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Josh Arnoudes and Raky Sastri, the sole members of the due You Won’t, brought a seemingly excessive amount of equipment for just two people to perform in studio for WERS. So much so, that these frail writer arms had to personally assist in the load in, and for us writers, manual labor is unheard of. Grumpy and sore, I was skeptical that all of the equipment was going to be used, but was proven wrong. With a whole drum kit with other miscellaneous percussive instruments, a keyboard with a pedal board barely big enough for the pedals it encased, and two guitars complete with separate amps and pedal boards, it was hard to find a place to stand in the cramped studio with just two people in it.
You Won’t opened their set with “Three Car Garage” off their debut album. Josh started playing guitar unaccompanied by Raky’s percussion, and started singing in a nasally folksy whine instantly reminiscent of Jeff Mangum. Raky came in a filled in the sound with some explosive percussion complete with tambourine and rim hits. Raky’s dropped his sticks to pick up a harmonica after harmonizing with Josh, only to quickly drop it and pick up his sticks again.
You Won’t has built a reputation for themselves by using a lot of “weirdo instruments” in their songs; saws, buckets, anything they can get their hands on. “Having these weirdo instruments has become something of a trademark for us” said Josh, “so we’re recording our second record and this time around were thinking much more intentionally about how we can use different textures that allow us to deviate from the guitar and drums backbone.” When asked what they plan on using on their next record, Raky said with a hint of ambiguity, “some things that are considered toys.” “No!” interrupted Josh. “We’re not going to say anything we haven’t figured it out!” While they didn’t reveal much, their next record is shaping up to be quite interesting, to say the least.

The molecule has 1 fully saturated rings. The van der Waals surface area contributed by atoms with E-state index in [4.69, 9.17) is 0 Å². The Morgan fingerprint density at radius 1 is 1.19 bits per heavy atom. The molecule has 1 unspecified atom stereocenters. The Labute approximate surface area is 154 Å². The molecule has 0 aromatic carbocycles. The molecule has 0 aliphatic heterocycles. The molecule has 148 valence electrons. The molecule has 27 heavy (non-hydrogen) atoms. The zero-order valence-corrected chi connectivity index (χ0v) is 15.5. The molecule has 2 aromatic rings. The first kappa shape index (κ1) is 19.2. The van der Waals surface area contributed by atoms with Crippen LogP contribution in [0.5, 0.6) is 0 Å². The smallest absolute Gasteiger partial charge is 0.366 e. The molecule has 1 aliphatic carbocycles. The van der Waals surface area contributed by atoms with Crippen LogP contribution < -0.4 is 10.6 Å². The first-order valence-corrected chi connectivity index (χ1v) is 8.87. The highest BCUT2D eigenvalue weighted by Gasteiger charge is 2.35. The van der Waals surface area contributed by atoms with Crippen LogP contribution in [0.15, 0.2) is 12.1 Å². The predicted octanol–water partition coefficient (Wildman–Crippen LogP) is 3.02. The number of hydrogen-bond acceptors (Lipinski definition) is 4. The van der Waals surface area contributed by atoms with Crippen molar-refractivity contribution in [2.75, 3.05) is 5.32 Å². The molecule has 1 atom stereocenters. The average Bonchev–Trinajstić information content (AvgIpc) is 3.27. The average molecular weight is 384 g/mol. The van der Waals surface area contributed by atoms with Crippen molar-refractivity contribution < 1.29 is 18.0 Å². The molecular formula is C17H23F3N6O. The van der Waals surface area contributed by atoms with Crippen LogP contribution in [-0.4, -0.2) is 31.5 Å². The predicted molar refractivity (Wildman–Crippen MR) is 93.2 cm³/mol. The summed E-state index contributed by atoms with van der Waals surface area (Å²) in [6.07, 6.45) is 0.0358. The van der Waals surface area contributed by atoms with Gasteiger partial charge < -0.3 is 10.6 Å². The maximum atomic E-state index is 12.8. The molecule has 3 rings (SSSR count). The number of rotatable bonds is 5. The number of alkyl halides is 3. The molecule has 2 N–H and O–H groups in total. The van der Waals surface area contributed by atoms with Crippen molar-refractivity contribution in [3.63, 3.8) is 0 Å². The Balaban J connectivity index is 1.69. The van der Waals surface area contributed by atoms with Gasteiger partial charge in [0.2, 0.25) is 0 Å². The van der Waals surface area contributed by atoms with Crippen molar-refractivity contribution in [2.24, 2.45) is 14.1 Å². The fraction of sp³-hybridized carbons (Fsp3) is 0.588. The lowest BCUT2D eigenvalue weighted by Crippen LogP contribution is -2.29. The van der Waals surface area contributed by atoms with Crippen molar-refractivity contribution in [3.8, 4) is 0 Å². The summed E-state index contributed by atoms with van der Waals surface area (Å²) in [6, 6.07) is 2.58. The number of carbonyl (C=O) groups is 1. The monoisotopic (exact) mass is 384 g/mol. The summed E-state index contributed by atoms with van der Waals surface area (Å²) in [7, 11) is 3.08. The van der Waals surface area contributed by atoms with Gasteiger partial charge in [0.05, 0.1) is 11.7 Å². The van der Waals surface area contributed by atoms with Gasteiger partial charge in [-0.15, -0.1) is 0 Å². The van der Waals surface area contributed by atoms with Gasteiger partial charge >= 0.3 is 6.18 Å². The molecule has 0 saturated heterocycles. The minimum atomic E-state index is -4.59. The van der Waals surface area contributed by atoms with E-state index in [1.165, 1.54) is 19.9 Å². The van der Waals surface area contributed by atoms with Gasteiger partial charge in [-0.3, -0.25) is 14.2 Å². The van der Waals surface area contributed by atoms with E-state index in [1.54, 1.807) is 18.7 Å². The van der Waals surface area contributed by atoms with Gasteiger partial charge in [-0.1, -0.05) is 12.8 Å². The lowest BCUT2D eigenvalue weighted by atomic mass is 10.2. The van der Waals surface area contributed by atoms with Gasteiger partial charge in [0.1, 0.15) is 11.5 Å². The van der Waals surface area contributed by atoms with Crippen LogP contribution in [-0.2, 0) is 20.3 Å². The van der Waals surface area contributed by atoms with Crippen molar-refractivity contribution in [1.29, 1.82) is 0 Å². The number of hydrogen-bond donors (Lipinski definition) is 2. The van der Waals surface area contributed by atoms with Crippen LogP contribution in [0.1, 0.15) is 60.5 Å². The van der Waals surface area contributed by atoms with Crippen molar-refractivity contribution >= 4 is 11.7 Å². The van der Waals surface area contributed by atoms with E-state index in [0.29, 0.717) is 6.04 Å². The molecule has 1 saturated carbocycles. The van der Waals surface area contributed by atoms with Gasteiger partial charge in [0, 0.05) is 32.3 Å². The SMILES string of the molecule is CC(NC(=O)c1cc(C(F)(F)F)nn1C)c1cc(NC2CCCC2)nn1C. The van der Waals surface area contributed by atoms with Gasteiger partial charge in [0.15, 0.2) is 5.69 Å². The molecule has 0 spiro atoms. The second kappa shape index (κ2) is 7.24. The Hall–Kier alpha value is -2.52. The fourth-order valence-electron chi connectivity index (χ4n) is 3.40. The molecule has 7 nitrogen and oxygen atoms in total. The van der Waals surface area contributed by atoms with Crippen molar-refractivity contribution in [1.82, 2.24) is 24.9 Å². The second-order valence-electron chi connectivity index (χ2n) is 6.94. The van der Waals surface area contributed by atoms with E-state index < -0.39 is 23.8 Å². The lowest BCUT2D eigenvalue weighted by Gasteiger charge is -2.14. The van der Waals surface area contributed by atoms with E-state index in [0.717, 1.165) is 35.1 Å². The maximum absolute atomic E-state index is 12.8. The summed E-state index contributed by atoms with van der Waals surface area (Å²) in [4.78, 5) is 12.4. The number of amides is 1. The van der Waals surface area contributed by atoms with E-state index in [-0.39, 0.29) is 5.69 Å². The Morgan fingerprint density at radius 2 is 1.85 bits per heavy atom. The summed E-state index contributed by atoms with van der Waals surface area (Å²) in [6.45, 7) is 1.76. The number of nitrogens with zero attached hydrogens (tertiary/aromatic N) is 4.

The next song the duo played was “Fryer” which Josh made very clear not to confuse with “friar.” The song was easily the strangest and most unconventional of the set, opening with nothing more than a bouncy flanged guitar that sounded like a metallic slinky making its way down a set of spiral stairs. Raky started fiddling with his keyboard, making scratchy feedback noises that built slowly over the guitar in to a cacophonous alien orchestra. The song was stimulating on a certain visual level, which isn’t surprising considering the two’s background as filmmakers. “It’s a real important outlet for us, we like to combine these fields of interest,” said Josh. “I’m fond of bands that have a distinct visual style.” The song eventually caught its rhythm just as the drums came in, releasing all the tension in a very satisfying way. Just when I thought the song couldn’t get any more bizarre, Josh threw in some perfectly executed Graceland-era Paul Simon falsetto. It was all a brilliant display of the band’s balance between musicianship and childlike sonic curiosity.
Josh picked up a plugged in, fuzzed out acoustic guitar to bring the Neutral Milk Hotel influence full circle, and closed the set with the song “Television.” The song had the most instantly infectious vocal melody, and was relatively sparse compared to the other songs; the majority of the song’s percussive energy was fueled by a single hand clap, but when the drums did come in, they were wild. Raky had one hand on a stick and the other on the keyboard, channeling the spirit of an octopus, he made more noise than any four-limbed human should be able to make (but perhaps a “Raktopus” could). The song acted as a mission statement for the duo; enough experimentation to keep us on our toes, but grounded enough in pop tradition so that we don’t fall over doing so.